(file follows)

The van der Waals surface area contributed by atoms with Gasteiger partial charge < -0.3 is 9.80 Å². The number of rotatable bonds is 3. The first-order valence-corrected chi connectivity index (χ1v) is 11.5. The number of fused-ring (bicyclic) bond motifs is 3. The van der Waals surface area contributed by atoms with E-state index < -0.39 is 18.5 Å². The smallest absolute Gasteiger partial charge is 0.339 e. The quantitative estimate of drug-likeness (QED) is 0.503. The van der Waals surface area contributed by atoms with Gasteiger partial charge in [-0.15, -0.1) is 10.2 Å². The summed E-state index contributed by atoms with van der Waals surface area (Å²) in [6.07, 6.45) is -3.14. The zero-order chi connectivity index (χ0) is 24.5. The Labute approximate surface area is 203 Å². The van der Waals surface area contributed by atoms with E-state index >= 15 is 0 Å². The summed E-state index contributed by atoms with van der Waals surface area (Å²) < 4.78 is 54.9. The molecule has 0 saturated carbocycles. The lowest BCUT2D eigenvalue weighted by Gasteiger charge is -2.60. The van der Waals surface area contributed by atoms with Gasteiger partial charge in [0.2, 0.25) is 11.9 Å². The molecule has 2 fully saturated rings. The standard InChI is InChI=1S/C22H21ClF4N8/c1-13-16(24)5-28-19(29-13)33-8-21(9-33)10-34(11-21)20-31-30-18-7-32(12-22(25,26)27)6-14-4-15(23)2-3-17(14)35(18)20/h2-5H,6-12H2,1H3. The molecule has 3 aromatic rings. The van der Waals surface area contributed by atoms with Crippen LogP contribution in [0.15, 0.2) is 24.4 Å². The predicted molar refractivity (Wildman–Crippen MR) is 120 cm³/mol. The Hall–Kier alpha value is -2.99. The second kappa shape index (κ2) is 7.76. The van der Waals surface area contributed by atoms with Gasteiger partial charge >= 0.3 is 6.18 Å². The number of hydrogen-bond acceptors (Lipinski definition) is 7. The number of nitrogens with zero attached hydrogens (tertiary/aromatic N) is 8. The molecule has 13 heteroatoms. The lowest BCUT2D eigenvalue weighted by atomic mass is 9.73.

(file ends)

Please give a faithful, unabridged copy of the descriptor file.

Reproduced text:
The van der Waals surface area contributed by atoms with Gasteiger partial charge < -0.3 is 9.80 Å². The number of rotatable bonds is 3. The first-order valence-corrected chi connectivity index (χ1v) is 11.5. The number of fused-ring (bicyclic) bond motifs is 3. The van der Waals surface area contributed by atoms with E-state index < -0.39 is 18.5 Å². The smallest absolute Gasteiger partial charge is 0.339 e. The quantitative estimate of drug-likeness (QED) is 0.503. The van der Waals surface area contributed by atoms with Gasteiger partial charge in [-0.15, -0.1) is 10.2 Å². The summed E-state index contributed by atoms with van der Waals surface area (Å²) in [6.07, 6.45) is -3.14. The zero-order chi connectivity index (χ0) is 24.5. The Labute approximate surface area is 203 Å². The van der Waals surface area contributed by atoms with E-state index >= 15 is 0 Å². The summed E-state index contributed by atoms with van der Waals surface area (Å²) < 4.78 is 54.9. The molecule has 0 saturated carbocycles. The lowest BCUT2D eigenvalue weighted by Gasteiger charge is -2.60. The van der Waals surface area contributed by atoms with Gasteiger partial charge in [0.2, 0.25) is 11.9 Å². The molecule has 2 fully saturated rings. The standard InChI is InChI=1S/C22H21ClF4N8/c1-13-16(24)5-28-19(29-13)33-8-21(9-33)10-34(11-21)20-31-30-18-7-32(12-22(25,26)27)6-14-4-15(23)2-3-17(14)35(18)20/h2-5H,6-12H2,1H3. The molecule has 3 aromatic rings. The van der Waals surface area contributed by atoms with Crippen LogP contribution in [0.15, 0.2) is 24.4 Å². The predicted molar refractivity (Wildman–Crippen MR) is 120 cm³/mol. The Hall–Kier alpha value is -2.99. The second kappa shape index (κ2) is 7.76. The van der Waals surface area contributed by atoms with Gasteiger partial charge >= 0.3 is 6.18 Å². The number of hydrogen-bond acceptors (Lipinski definition) is 7. The number of nitrogens with zero attached hydrogens (tertiary/aromatic N) is 8. The molecule has 13 heteroatoms. The lowest BCUT2D eigenvalue weighted by atomic mass is 9.73.